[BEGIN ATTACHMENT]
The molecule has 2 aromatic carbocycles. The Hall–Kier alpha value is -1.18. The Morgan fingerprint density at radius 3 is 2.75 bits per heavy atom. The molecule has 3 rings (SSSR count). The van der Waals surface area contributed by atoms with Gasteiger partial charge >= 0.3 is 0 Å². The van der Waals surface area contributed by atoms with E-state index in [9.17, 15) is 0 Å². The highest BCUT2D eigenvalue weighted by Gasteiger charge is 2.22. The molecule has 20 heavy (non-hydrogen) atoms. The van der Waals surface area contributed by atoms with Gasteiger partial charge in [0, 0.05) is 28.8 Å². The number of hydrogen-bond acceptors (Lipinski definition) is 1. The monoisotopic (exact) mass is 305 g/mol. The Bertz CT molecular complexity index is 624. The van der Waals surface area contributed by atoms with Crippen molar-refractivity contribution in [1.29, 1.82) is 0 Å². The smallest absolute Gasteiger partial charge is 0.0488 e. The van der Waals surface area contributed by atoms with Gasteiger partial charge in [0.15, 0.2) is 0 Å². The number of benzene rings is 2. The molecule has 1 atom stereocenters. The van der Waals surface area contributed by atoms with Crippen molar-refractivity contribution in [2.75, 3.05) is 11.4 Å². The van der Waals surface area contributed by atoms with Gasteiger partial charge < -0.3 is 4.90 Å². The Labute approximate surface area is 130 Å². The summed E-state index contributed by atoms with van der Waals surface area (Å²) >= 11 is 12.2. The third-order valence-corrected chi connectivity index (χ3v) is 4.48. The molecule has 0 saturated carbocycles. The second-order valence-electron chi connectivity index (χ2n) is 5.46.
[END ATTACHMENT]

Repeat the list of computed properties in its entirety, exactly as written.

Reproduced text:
The molecule has 2 aromatic carbocycles. The Hall–Kier alpha value is -1.18. The Morgan fingerprint density at radius 3 is 2.75 bits per heavy atom. The molecule has 3 rings (SSSR count). The van der Waals surface area contributed by atoms with Gasteiger partial charge >= 0.3 is 0 Å². The van der Waals surface area contributed by atoms with E-state index in [9.17, 15) is 0 Å². The highest BCUT2D eigenvalue weighted by Gasteiger charge is 2.22. The molecule has 20 heavy (non-hydrogen) atoms. The van der Waals surface area contributed by atoms with Gasteiger partial charge in [0, 0.05) is 28.8 Å². The number of hydrogen-bond acceptors (Lipinski definition) is 1. The monoisotopic (exact) mass is 305 g/mol. The Bertz CT molecular complexity index is 624. The van der Waals surface area contributed by atoms with Crippen molar-refractivity contribution in [1.29, 1.82) is 0 Å². The smallest absolute Gasteiger partial charge is 0.0488 e. The van der Waals surface area contributed by atoms with Gasteiger partial charge in [0.15, 0.2) is 0 Å². The number of benzene rings is 2. The molecule has 1 atom stereocenters. The van der Waals surface area contributed by atoms with Crippen molar-refractivity contribution in [2.75, 3.05) is 11.4 Å². The van der Waals surface area contributed by atoms with Gasteiger partial charge < -0.3 is 4.90 Å². The Labute approximate surface area is 130 Å². The summed E-state index contributed by atoms with van der Waals surface area (Å²) >= 11 is 12.2. The third-order valence-corrected chi connectivity index (χ3v) is 4.48. The molecule has 0 saturated carbocycles. The second-order valence-electron chi connectivity index (χ2n) is 5.46.